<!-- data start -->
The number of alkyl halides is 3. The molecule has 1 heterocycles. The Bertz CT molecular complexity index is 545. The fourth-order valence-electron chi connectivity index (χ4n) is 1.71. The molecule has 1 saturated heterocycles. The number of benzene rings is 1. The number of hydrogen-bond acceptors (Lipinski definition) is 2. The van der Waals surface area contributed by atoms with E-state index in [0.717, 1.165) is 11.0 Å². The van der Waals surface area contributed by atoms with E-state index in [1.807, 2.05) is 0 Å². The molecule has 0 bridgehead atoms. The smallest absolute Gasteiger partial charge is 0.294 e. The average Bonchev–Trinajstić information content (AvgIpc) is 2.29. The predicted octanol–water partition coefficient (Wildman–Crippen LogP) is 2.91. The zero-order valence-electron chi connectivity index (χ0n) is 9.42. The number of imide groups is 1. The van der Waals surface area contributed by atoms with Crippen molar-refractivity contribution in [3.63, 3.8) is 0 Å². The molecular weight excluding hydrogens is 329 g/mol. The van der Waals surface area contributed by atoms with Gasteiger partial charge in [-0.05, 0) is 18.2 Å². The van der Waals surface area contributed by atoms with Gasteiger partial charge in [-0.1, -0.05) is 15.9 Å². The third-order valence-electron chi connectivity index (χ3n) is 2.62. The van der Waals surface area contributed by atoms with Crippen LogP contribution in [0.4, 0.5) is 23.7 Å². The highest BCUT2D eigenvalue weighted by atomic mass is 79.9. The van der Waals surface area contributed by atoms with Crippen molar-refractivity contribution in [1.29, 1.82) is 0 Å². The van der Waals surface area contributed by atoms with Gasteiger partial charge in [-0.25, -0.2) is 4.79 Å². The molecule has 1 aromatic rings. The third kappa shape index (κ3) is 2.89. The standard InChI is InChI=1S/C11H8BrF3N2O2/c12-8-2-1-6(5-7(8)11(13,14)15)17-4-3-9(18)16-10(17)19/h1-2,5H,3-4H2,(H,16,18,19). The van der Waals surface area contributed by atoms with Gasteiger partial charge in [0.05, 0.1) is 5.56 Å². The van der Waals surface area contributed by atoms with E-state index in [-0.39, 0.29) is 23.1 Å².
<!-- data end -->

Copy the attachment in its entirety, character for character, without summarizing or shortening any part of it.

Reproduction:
The number of alkyl halides is 3. The molecule has 1 heterocycles. The Bertz CT molecular complexity index is 545. The fourth-order valence-electron chi connectivity index (χ4n) is 1.71. The molecule has 1 saturated heterocycles. The number of benzene rings is 1. The number of hydrogen-bond acceptors (Lipinski definition) is 2. The van der Waals surface area contributed by atoms with E-state index in [0.717, 1.165) is 11.0 Å². The van der Waals surface area contributed by atoms with E-state index in [1.807, 2.05) is 0 Å². The molecule has 0 bridgehead atoms. The smallest absolute Gasteiger partial charge is 0.294 e. The average Bonchev–Trinajstić information content (AvgIpc) is 2.29. The predicted octanol–water partition coefficient (Wildman–Crippen LogP) is 2.91. The zero-order valence-electron chi connectivity index (χ0n) is 9.42. The number of imide groups is 1. The van der Waals surface area contributed by atoms with Crippen molar-refractivity contribution in [3.63, 3.8) is 0 Å². The molecular weight excluding hydrogens is 329 g/mol. The van der Waals surface area contributed by atoms with Gasteiger partial charge in [-0.05, 0) is 18.2 Å². The van der Waals surface area contributed by atoms with Gasteiger partial charge in [-0.1, -0.05) is 15.9 Å². The third-order valence-electron chi connectivity index (χ3n) is 2.62. The van der Waals surface area contributed by atoms with Crippen LogP contribution in [0.4, 0.5) is 23.7 Å². The highest BCUT2D eigenvalue weighted by atomic mass is 79.9. The van der Waals surface area contributed by atoms with Crippen molar-refractivity contribution in [1.29, 1.82) is 0 Å². The van der Waals surface area contributed by atoms with Gasteiger partial charge in [-0.25, -0.2) is 4.79 Å². The molecule has 1 aromatic rings. The third kappa shape index (κ3) is 2.89. The standard InChI is InChI=1S/C11H8BrF3N2O2/c12-8-2-1-6(5-7(8)11(13,14)15)17-4-3-9(18)16-10(17)19/h1-2,5H,3-4H2,(H,16,18,19). The van der Waals surface area contributed by atoms with Gasteiger partial charge in [0.05, 0.1) is 5.56 Å². The van der Waals surface area contributed by atoms with E-state index in [-0.39, 0.29) is 23.1 Å².